EUGENE, Ore. (AP) — Justin Gatlin would pick a runoff, reluctantly. So would Maurice Greene, who would do a coin toss as a last resort.
Everybody has an opinion – even Olympic gold medalists – about USA Track and Field’s hastily unveiled options for breaking a third-place tie between Allyson Felix and Jeneba Tarmoh, who finished in a dead heat in the 100-meter final at last weekend’s Olympic trials.
On Tuesday, three days after they raced, USATF still has no idea when it will be resolved.
The sprinters have until Sunday, when the trials end, to decide if they want a runoff – a winner-take-all race to break the tie – or a flip of a coin to determine who gets the last spot on the London-bound team. One of them can simply bow out, too.
“I honestly can’t tell you why a protocol wasn’t in place,” USATF President Stephanie Hightower said. “No one ever thought through it. The likelihood of it happening didn’t cross anybody’s minds.”
Surprising, since this has happened before – to Hightower, no less.
At the 1984 Olympic trials, she finished in a three-way tie for second place in the hurdles. A grainy photo was used to break the tie and she was the odd person out, failing to earn a spot.
“There’s no question that everyone was caught off guard,” Hightower said. “At least this gives us the motivation to look at our bylaws and competition rules to see if there are any other gaping holes we need to shore up before the next big championship or Olympic trials.”
That doesn’t exactly help Felix and Tarmoh now. They will compete in the 200 meters and after Saturday’s final, if both make it, decide what to do next. The trials went on a two-day break Tuesday and will resume Thursday.
So far, the women have been pretty much mum on the matter. Their teammates have not.
“As an athlete, this worries me,” said Gatlin, who won the 100 last weekend, but will skip the 200. “Because no one knew about this loophole in the system.
“To run the 100-meter final at the Olympic trials and for it to be decided on a coin toss? It blows my mind.”
So does a runoff.
“Your coach trains you for three rounds, for six rounds if you run the 100 and 200, and not an extra round. That’s looked at as more of a sideshow,” Gatlin said. “These ladies should have the respect for someone to say to them, `Hey, you know what? There should’ve been a better (system) in place.'”
If left to Greene, an Olympic gold medalist in 2000, he would pick runoff. Maybe.
“That’s why you have a coach,” he said. “If he said (coin flip), I would have to do that.”
As it is, both are eligible to be selected to the 400-meter relay team.
There has been some scuttle that perhaps Felix is waiting to see how she fares in her signature event, the 200, before reaching any decision. Should she earn a spot in the 200 and Tarmoh doesn’t, Felix might just surrender the 100 spot to her training partner.
“It’s noble, but I’m not giving anything up,” Greene said. “I fight for everything. Nothing in life is given to you. You have to take everything you want and you have to work for it.”
He has a solution – a made-for-TV special. No other events, just these two women on the track.
“Tell NBC to give them $2 million and have a runoff,” Greene said. “Then they’ll do it for sure. If they have a runoff, do you realize how much money there’s going to be.”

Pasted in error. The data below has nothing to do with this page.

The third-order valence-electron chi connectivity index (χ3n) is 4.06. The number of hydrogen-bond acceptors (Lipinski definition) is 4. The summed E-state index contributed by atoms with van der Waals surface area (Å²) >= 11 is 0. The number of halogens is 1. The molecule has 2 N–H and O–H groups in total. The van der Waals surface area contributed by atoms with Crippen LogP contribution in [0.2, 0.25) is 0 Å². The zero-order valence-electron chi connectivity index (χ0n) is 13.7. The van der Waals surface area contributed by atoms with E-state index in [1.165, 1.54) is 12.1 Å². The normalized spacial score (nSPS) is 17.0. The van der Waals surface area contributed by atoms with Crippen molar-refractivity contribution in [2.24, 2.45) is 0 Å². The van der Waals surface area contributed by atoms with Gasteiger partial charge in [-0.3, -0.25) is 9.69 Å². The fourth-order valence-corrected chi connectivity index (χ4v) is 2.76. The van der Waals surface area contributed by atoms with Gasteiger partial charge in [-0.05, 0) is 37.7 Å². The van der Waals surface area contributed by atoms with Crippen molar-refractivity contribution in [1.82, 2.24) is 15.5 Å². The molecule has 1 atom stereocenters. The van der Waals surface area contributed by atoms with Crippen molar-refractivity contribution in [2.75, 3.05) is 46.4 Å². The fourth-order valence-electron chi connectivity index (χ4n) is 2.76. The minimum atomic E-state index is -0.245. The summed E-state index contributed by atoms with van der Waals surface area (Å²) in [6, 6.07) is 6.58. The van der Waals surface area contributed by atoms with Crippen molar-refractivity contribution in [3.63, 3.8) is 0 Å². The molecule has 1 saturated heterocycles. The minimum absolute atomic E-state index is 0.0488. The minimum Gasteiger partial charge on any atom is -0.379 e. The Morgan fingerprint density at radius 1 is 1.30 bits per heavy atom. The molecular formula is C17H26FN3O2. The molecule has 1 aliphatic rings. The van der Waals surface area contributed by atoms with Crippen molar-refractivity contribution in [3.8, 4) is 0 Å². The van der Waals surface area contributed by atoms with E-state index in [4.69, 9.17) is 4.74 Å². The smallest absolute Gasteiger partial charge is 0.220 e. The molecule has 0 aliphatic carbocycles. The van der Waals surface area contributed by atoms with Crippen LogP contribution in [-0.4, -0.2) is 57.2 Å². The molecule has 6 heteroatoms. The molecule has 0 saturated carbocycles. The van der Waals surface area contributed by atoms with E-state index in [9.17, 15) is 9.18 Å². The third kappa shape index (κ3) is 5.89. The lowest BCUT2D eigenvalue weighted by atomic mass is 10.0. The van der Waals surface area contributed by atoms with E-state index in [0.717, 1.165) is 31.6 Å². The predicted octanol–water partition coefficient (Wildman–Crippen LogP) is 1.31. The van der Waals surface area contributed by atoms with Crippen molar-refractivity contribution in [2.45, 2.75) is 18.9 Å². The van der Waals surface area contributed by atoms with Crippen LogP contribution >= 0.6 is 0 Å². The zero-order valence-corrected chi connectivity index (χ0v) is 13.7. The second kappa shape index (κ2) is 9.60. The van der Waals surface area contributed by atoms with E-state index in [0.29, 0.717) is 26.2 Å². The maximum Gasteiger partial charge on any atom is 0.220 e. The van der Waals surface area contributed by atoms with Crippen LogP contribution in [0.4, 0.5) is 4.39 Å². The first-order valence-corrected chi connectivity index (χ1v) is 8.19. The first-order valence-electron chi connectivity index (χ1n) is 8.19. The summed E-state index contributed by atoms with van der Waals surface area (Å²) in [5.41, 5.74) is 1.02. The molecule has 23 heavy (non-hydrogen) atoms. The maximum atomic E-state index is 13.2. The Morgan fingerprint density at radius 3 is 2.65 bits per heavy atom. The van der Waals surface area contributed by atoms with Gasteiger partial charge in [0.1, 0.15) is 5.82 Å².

Maybe that would work if they weren’t already coming off a grueling competition schedule. Bob Kersee, who coaches them both, is concerned about the possibility of injury, since there’s really no rest for either athlete.
The Olympics, after all, are on the line.
“You’ve come this far. I would gut it out,” Gatlin said. “I would run. … It would bring more excitement to track and field, to have a runoff.”
In every other sport, there’s some sort of carefully spelled-out tiebreaker in place.
In swimming, deadlocks are settled with swim-offs between the two opponents.
Gymnastics released its revamped tiebreak procedures so it doesn’t have a repeat of the debacle in Beijing, where it practically took a NASA physicist to decipher the complicated formula that settled the gold medal on uneven bars. Now the execution mark will be the big deciding factor, and there is the possibility of sharing medals.
Odds of that happening are rare.
Still, it’s a plan.
“You’re always going to have your haters and your critics,” Hightower said. “That goes with the territory. I think we’ve been responsible, responsive and we’ve been thoughtful. If this is a way to educate people about our sport, I’ll take good with bad.”
In a society that craves everything in an instant, the 100 is the ideal race.
Sprinters blaze down the track, lean at the finish line and look up at the giant scoreboard, where the times and places instantly pop up.
Even high-tech cameras couldn’t break Saturday night’s dead heat in a sport that’s long relied on technology. Unlike baseball, which is slowly turning to video replay, track uses images to help sort things out.
But in this case, the image from the outside camera was inconclusive for determining the finish because both runners’ arms obscured their torsos – a key consideration in determining the finish.
The image from the inside camera, shot at 3,000 frames per second, was analyzed by timers and referees, who declared the tie.
“We might even look at where we put cameras in the future,” Hightower said. “Now that we’ve had this incident, it will give us the motivation, for us to do our due diligence to look at things.
“I want to make sure that both (Felix and Tarmoh) walk away from this knowing that there was a fair process in place and they had input into it. They can walk away and feel like we haven’t done anything to harm them and their ability long term.”
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